The World Cup has come and gone and boy did it sweep this nation. From massive watch parties to proud patriotism, this country had futebol fever. Now that it’s over, we American’s tend to move on and focus on other things or sports. For Brazillian’s, football is life. For those who didn’t understand, the devastation on the faces of people who’s sad faces went viral is real life in Brazil. Here to share how he experienced the games is Thomas Nielson, a native Brazilian living in Colorado. He hails from Joinville, Brazil and we met through the American game of football while students at Colorado Mesa University. I am always curious how Tom views not only daily life, but big events that occur living in the USA. Tom gave us great insight of what it’s like to witness the World Cup being from Brazil:
Thomas Nielson: Soccer in Brasil or correctly said Football means much more than just a game, it is a religion. Since you are a little kid football is what you start playing, every Brasil jersey goes with the phrase “Nascido para jogar futebol” which means “Born to play football” and that is what you’re expected to do.
DL: Clearly, soccer is more than a game there. How does it effect politics and every day life?
TN: Football and politics in Brasil live a “love-hate” relationship. In 2013 when Brasil hosted the Confederations Cup, protests against the FIFA event came to live and Dilma Rousseff’s government acted like they had nothing to do with FIFA. When the final came and Brasil beat the former 2010 World Cup champions Spain 3 to 0, Dilma (Brasil’s President) embraced the event and the win like if she was the main protagonist and showed full support for the Seleção and said her government was managed the same way Brasil’s Head Coach Luis Felipe Scolari ran the national team. Now I don’t know about other brasilians but it would surely worry me to have a country managed the same way I saw Brasil lose 7×1 against Germany.
Dilma’s four year term is about to end at the end of 2014, that means in October she will have some explanations to do about the approximate 12 billion dollars spent. More than the World Cups from 2006 in Germany and 2010 in South Africa COMBINED!!!!
DL: How did it make you feel to witness Argentina playing in the world cup final?
TN: We are talking about our biggest rivals here “Los Hermanos” of Argentina. Witnessing Argentina reach the World Cup final was definitely frightening. I must admit that the Albiceleste (the white and sky blue) team ran by their captain Lionel Messi proved to be worthy of a championship game appearance.
TN: After Brasil’s horrible and unexplainable 7-1 lost to Germany and followed by a 3-0 defeat to the Netherlands for 3rd place, seeing Argentina win the World Cup in our own soil would’ve been brasilians worst nightmare and argentineans gift from heaven. Very fortunately Germany came with the late game win to defeat Argentina 1-0 in the final game and the Machine surely saved me some explanations to my kids and grandkids of how Los Hermanos won it all in Brasil.
DL: How do you see the futbol team and the country rebuilding after this loss and the controversies surrounding the world cup?
TN: This was eye opening for Brasil and even though the results were negative the consequences should only be positive. It showed me how Brasil hasn’t had a top team since the last championship in 2002 Korea-Japan World Cup when we beat Germany 2-0. Since then Brasil’s World Cup campaigns ended in the quarterfinals in 2006, 2010 and with their “best” performance yet a 4th place in 2014. What I expect to see from Brasil’s futebol is the same thing the current champions Germany did since 2002. Start from scratch and rebuild but most important go back to our roots and show again a unique world class football.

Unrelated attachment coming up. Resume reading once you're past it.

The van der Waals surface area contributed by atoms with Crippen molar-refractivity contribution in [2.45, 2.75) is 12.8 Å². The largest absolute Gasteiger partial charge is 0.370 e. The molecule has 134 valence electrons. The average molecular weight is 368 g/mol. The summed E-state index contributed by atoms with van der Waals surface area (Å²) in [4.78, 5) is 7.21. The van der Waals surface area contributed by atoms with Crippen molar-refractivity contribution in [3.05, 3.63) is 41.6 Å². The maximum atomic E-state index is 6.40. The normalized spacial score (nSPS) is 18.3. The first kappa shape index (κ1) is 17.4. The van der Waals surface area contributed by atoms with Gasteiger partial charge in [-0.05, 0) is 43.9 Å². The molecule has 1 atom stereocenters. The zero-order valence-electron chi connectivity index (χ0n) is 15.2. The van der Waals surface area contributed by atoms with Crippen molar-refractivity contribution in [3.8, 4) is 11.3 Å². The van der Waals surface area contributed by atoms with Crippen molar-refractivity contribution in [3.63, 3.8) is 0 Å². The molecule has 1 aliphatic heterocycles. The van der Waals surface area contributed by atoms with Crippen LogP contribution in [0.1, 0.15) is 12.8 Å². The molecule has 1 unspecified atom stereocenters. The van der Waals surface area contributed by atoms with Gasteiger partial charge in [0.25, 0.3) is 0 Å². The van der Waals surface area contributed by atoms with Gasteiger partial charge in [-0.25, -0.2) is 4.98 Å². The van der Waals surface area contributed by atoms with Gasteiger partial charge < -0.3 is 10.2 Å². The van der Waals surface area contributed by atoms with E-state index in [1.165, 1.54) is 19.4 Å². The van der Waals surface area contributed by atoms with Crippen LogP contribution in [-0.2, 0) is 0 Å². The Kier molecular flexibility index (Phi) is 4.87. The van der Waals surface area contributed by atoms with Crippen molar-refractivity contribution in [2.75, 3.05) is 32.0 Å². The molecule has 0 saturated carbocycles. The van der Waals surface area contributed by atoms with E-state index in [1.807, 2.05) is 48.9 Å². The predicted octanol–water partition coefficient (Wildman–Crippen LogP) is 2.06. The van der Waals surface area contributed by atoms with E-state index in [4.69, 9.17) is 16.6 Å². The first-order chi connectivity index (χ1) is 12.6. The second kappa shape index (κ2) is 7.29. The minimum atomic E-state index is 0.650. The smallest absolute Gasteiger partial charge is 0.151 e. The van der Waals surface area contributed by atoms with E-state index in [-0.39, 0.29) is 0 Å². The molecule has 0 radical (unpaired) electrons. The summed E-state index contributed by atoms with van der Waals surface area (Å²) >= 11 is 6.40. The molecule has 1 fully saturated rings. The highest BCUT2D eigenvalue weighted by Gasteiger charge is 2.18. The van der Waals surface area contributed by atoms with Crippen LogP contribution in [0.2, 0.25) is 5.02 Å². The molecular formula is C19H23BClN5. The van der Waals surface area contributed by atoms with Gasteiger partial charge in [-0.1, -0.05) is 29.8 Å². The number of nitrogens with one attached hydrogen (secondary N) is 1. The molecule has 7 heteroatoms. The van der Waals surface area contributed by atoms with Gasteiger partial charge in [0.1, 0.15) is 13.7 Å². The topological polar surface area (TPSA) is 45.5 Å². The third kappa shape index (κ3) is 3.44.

TN: As a personal opinion, I would look for a completely new coaching staff letting go of 2002 champion coach Scolari and search for a more updated coach like current Chelsey coach José Mourinho or former Barcelona and current Bayer Münich coach Pep Guardiola.
DL: What did you learn whether from the world, from your country, or from yourself about the world cup 2014?
DL: Before we wrap this up, is there anything else you want to say in closing about the entire thing?
TN: I had to hear and watch Argentineans sing their anthems about how Brasil lost to Germany and their belief of Maradona being greater than Pelé. They made fun of us when we lost 7-1 to Germany, but Hermanos lets think about that special number you guys are so happy about, the number 7. Seven is the number of world cups Argentina has played since their last championship in 1986, after that Brasil won two World Cups, 1994 and 2002. I won’t be that mean to them and I will mention the fact that they played in two other championship games 1990 and 2014, both lost to Germany.
Pelé, unarguably the best football player to ever play the game, the guy they claim to be inferior to their best player of all time Maradona, scored a total of a thousand goals in his career, more than any other football player has ever scored and Pelé also won 3 World Cups with Brasil, one more than Argentina has (2) until this day.
Brasil is a five time World Cup Champion, most by any team in World Cup history.
2018 World Cup in Russia will come faster than we think and I believe Brasil will come as a renewed team with something new to show and bring back home the world cup.
DL: I can definitely hear the burning passion when you speak of football. Thank you, Thomas, for sharing this with me and readers of this blog.
TN: Thank you to my good friend Dom Lewis and Tyson Moll from Just 2 Guys for this opportunity.
“Eu sou brasileiro, com muito orgulho, com muito amor!”